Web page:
Black-Capped Chickadee vs. Carolina Chickadee: 6 Key Differences

Written by Megan Martin
Published: October 24, 2023
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When it comes to identifying two species with similar appearances, few birds make it as difficult as the black-capped chickadee and the Carolina chickadee. At first glance, these species are virtually identical, especially if you’re identifying them from afar while bird-watching. However, while they share many similarities, there are ways and things to look for to help tell each bird apart. Below, learn the differences between the black-capped chickadee vs. the Carolina chickadee.

Ready to learn more? Let’s dive in.

Black-Capped Chickadee vs. Carolina Chickadee: Comparison

Black-Capped ChickadeeCarolina Chickadee
RangeNorthern United States and CanadaSoutheastern United States
Songs and VoiceOne- or two-syllabledFour-syllabled
Wing PatternWhite feather edgesWhite-gray feather edges
Facial MarkingsSolid white markingsWhite to gray transitional markings
Size4 to 6 inches long4.5 inches long
Black-capped chickadee vs Carolina chickadee comparisons.

Black-Capped Chickadee vs. Carolina Chickadee: Summary

The black-capped chickadee and the Carolina chickadee are two highly similar species. They can be recognized by their black and white markings as well as their small, compact shapes. 

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The black-capped chickadee is slightly larger than the Carolina chickadee, growing to be up to 6 inches in length in comparison to 4.6 inches. It also has a different coloration than the Carolina chickadee, with more white edging on the wing feathers and less gray on the face and nape. 

You’ll also find that there tends to be little overlap of their habitats. Black-capped chickadees are far more prevalent in the north, with Carolina chickadees in the south. In the few areas where both species can be found, however, you can identify them by their call. The call of the black-capped chickadee is shorter, usually comprising only one to two syllables compared to four.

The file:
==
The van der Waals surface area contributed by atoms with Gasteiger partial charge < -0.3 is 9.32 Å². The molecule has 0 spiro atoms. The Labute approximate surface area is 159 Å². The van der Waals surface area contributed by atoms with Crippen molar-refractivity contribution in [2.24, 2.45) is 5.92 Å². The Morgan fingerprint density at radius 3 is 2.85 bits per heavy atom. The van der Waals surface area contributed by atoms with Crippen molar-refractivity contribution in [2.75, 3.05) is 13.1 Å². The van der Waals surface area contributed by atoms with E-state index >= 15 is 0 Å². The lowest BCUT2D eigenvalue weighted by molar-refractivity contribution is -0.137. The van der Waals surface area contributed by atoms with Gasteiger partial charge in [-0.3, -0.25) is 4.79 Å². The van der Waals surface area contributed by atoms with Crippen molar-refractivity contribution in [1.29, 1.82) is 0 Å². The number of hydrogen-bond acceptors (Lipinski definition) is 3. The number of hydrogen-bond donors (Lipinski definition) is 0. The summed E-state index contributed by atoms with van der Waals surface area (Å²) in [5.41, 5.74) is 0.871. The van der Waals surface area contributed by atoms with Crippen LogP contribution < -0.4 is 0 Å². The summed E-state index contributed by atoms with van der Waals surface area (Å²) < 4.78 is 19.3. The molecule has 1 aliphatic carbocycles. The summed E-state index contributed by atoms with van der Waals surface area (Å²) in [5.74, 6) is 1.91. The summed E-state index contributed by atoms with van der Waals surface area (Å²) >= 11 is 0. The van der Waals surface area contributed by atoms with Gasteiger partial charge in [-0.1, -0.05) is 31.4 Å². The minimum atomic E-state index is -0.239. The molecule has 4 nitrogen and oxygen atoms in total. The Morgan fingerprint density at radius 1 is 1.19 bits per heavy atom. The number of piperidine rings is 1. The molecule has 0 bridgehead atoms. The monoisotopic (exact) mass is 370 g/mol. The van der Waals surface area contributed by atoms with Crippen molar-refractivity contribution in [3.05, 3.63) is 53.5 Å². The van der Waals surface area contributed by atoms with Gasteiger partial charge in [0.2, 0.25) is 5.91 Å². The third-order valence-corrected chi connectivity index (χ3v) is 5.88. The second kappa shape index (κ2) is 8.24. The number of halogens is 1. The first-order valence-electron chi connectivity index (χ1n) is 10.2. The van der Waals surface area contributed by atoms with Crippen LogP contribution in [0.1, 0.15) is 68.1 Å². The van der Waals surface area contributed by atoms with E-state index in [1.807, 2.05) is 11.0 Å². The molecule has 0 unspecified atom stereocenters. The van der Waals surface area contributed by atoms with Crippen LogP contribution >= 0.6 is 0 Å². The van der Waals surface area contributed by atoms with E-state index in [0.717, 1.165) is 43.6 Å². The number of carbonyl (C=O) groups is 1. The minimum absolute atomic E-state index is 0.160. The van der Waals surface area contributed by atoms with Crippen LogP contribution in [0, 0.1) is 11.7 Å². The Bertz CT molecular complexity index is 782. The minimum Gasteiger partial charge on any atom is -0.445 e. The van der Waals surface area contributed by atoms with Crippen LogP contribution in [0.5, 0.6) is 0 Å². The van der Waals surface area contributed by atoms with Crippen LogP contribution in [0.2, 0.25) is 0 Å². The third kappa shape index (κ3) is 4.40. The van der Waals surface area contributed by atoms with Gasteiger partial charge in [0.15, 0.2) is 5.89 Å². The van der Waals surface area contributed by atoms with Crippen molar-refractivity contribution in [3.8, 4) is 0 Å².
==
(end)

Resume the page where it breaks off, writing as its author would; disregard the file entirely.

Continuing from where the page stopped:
A pair of Black-Capped Chickadees sit on a log in front of a clear blue sky

Black-capped chickadees live farther north than the Carolina chickadee.

©Steve Byland/Shutterstock.com

Range

Neither of these two species migrate. Instead, they are year-round residents in their respective habitats.

The black-capped chickadee is found in the northern regions of North America. They can be found as far south as northern New Mexico and the Appalachian region of North Carolina and as far north as Alaska. Their range extends from coast to coast at its widest point.

The Carolina chickadee has a much smaller ranger. They range from central Florida north into Ohio. They can be found on the eastern coast as far west as central Texas.

There is a small overlap of these two species. This occurs around North Carolina and Virginia, as well as a select few other surrounding states. When their habitats merge, hybridization may occur between the black-capped chickadee and the Carolina chickadee. 

Carolina Chickadee Perched on a Tree in Spring

The Carolina chickadee has a smaller ranger than the black-capped chickadee.

©Ami Parikh/Shutterstock.com

Songs and Voice